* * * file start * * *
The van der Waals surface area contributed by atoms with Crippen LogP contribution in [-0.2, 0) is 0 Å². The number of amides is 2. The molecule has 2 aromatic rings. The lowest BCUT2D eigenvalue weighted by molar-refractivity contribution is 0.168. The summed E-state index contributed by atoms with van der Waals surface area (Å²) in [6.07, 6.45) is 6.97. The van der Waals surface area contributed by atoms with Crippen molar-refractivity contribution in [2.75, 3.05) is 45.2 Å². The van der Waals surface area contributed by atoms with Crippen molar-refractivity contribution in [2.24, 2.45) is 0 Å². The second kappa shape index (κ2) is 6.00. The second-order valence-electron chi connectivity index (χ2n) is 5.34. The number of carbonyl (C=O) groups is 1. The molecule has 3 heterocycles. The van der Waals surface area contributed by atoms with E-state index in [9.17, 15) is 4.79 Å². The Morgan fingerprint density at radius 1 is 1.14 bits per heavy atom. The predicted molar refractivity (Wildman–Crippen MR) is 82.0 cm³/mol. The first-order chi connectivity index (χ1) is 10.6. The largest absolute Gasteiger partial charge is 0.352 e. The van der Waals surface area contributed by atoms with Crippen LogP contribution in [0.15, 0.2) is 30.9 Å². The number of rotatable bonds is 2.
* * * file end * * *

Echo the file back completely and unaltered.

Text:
The van der Waals surface area contributed by atoms with Crippen LogP contribution in [-0.2, 0) is 0 Å². The number of amides is 2. The molecule has 2 aromatic rings. The lowest BCUT2D eigenvalue weighted by molar-refractivity contribution is 0.168. The summed E-state index contributed by atoms with van der Waals surface area (Å²) in [6.07, 6.45) is 6.97. The van der Waals surface area contributed by atoms with Crippen molar-refractivity contribution in [2.75, 3.05) is 45.2 Å². The van der Waals surface area contributed by atoms with Crippen molar-refractivity contribution in [2.24, 2.45) is 0 Å². The second kappa shape index (κ2) is 6.00. The second-order valence-electron chi connectivity index (χ2n) is 5.34. The number of carbonyl (C=O) groups is 1. The molecule has 3 heterocycles. The van der Waals surface area contributed by atoms with E-state index in [9.17, 15) is 4.79 Å². The Morgan fingerprint density at radius 1 is 1.14 bits per heavy atom. The predicted molar refractivity (Wildman–Crippen MR) is 82.0 cm³/mol. The first-order chi connectivity index (χ1) is 10.6. The largest absolute Gasteiger partial charge is 0.352 e. The van der Waals surface area contributed by atoms with Crippen LogP contribution in [0.15, 0.2) is 30.9 Å². The number of rotatable bonds is 2.